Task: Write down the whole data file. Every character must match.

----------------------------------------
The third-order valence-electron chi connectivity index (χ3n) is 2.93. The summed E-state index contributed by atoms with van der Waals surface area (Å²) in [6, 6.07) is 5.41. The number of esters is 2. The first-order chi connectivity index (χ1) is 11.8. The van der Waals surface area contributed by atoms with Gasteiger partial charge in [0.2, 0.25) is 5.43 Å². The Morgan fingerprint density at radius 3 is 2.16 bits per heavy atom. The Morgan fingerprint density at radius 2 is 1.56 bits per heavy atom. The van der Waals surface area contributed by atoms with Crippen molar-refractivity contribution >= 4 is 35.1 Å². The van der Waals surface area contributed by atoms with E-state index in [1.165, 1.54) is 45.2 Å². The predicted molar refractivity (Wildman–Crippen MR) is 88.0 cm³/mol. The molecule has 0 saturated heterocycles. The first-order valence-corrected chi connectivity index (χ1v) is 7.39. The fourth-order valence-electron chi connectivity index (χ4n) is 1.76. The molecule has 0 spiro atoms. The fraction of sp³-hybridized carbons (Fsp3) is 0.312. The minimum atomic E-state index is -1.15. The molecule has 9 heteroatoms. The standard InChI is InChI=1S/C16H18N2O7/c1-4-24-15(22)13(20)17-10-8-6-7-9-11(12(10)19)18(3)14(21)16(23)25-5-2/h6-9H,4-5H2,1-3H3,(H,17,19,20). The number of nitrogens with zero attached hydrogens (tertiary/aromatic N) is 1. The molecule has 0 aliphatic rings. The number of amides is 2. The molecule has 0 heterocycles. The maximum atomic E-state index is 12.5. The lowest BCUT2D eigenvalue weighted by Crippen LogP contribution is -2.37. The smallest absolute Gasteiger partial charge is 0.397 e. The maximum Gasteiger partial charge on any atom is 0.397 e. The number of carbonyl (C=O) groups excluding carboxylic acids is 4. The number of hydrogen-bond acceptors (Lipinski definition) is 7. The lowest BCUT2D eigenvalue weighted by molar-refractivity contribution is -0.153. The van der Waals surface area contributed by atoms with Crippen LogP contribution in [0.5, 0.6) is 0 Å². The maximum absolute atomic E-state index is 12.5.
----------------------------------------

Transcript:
The third-order valence-electron chi connectivity index (χ3n) is 2.93. The summed E-state index contributed by atoms with van der Waals surface area (Å²) in [6, 6.07) is 5.41. The number of esters is 2. The first-order chi connectivity index (χ1) is 11.8. The van der Waals surface area contributed by atoms with Gasteiger partial charge in [0.2, 0.25) is 5.43 Å². The Morgan fingerprint density at radius 3 is 2.16 bits per heavy atom. The Morgan fingerprint density at radius 2 is 1.56 bits per heavy atom. The van der Waals surface area contributed by atoms with Crippen molar-refractivity contribution >= 4 is 35.1 Å². The van der Waals surface area contributed by atoms with E-state index in [1.165, 1.54) is 45.2 Å². The predicted molar refractivity (Wildman–Crippen MR) is 88.0 cm³/mol. The molecule has 0 saturated heterocycles. The first-order valence-corrected chi connectivity index (χ1v) is 7.39. The fourth-order valence-electron chi connectivity index (χ4n) is 1.76. The molecule has 0 spiro atoms. The fraction of sp³-hybridized carbons (Fsp3) is 0.312. The minimum atomic E-state index is -1.15. The molecule has 9 heteroatoms. The standard InChI is InChI=1S/C16H18N2O7/c1-4-24-15(22)13(20)17-10-8-6-7-9-11(12(10)19)18(3)14(21)16(23)25-5-2/h6-9H,4-5H2,1-3H3,(H,17,19,20). The number of nitrogens with zero attached hydrogens (tertiary/aromatic N) is 1. The molecule has 0 aliphatic rings. The number of amides is 2. The molecule has 0 heterocycles. The maximum atomic E-state index is 12.5. The lowest BCUT2D eigenvalue weighted by Crippen LogP contribution is -2.37. The smallest absolute Gasteiger partial charge is 0.397 e. The maximum Gasteiger partial charge on any atom is 0.397 e. The number of carbonyl (C=O) groups excluding carboxylic acids is 4. The number of hydrogen-bond acceptors (Lipinski definition) is 7. The lowest BCUT2D eigenvalue weighted by molar-refractivity contribution is -0.153. The van der Waals surface area contributed by atoms with Crippen LogP contribution in [0.5, 0.6) is 0 Å². The maximum absolute atomic E-state index is 12.5.